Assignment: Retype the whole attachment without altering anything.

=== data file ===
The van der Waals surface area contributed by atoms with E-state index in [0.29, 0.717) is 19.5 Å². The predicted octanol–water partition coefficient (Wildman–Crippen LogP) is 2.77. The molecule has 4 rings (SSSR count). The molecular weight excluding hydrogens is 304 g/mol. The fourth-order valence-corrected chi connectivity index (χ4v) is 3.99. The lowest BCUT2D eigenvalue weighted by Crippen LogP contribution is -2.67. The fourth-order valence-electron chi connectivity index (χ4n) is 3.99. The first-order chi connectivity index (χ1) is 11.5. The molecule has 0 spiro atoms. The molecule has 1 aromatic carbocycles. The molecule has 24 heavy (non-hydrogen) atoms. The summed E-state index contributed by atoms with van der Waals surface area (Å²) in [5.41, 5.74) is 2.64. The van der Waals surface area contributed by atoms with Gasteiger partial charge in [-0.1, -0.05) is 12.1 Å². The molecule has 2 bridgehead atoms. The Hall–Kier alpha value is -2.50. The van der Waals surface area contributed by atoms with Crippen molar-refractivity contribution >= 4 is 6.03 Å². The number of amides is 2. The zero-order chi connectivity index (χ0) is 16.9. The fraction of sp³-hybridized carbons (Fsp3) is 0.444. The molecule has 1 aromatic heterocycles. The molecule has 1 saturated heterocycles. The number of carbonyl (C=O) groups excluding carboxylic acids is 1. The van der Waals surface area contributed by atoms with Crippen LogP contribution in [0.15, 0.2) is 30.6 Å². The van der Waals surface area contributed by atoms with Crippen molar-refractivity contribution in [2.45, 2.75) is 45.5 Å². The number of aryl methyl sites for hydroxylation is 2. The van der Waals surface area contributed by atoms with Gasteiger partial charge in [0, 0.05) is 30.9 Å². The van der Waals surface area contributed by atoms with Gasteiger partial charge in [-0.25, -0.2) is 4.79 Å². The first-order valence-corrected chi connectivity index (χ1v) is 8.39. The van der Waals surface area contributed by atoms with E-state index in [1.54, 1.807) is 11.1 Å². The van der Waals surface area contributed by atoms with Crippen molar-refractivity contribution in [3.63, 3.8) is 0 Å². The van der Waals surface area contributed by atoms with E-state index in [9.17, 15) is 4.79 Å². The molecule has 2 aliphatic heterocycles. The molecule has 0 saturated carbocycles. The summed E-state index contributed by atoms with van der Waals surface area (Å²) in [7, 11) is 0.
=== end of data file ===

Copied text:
The van der Waals surface area contributed by atoms with E-state index in [0.29, 0.717) is 19.5 Å². The predicted octanol–water partition coefficient (Wildman–Crippen LogP) is 2.77. The molecule has 4 rings (SSSR count). The molecular weight excluding hydrogens is 304 g/mol. The fourth-order valence-corrected chi connectivity index (χ4v) is 3.99. The lowest BCUT2D eigenvalue weighted by Crippen LogP contribution is -2.67. The fourth-order valence-electron chi connectivity index (χ4n) is 3.99. The first-order chi connectivity index (χ1) is 11.5. The molecule has 0 spiro atoms. The molecule has 1 aromatic carbocycles. The molecule has 24 heavy (non-hydrogen) atoms. The summed E-state index contributed by atoms with van der Waals surface area (Å²) in [5.41, 5.74) is 2.64. The van der Waals surface area contributed by atoms with Gasteiger partial charge in [-0.1, -0.05) is 12.1 Å². The molecule has 2 bridgehead atoms. The Hall–Kier alpha value is -2.50. The van der Waals surface area contributed by atoms with Crippen molar-refractivity contribution >= 4 is 6.03 Å². The number of amides is 2. The zero-order chi connectivity index (χ0) is 16.9. The fraction of sp³-hybridized carbons (Fsp3) is 0.444. The molecule has 1 aromatic heterocycles. The molecule has 1 saturated heterocycles. The number of carbonyl (C=O) groups excluding carboxylic acids is 1. The van der Waals surface area contributed by atoms with Crippen LogP contribution in [0.15, 0.2) is 30.6 Å². The van der Waals surface area contributed by atoms with Crippen molar-refractivity contribution in [2.45, 2.75) is 45.5 Å². The number of aryl methyl sites for hydroxylation is 2. The van der Waals surface area contributed by atoms with Gasteiger partial charge in [0, 0.05) is 30.9 Å². The van der Waals surface area contributed by atoms with Gasteiger partial charge in [-0.25, -0.2) is 4.79 Å². The first-order valence-corrected chi connectivity index (χ1v) is 8.39. The van der Waals surface area contributed by atoms with E-state index in [1.54, 1.807) is 11.1 Å². The van der Waals surface area contributed by atoms with Crippen molar-refractivity contribution in [3.63, 3.8) is 0 Å². The van der Waals surface area contributed by atoms with E-state index in [9.17, 15) is 4.79 Å². The molecule has 2 aliphatic heterocycles. The molecule has 0 saturated carbocycles. The summed E-state index contributed by atoms with van der Waals surface area (Å²) in [7, 11) is 0.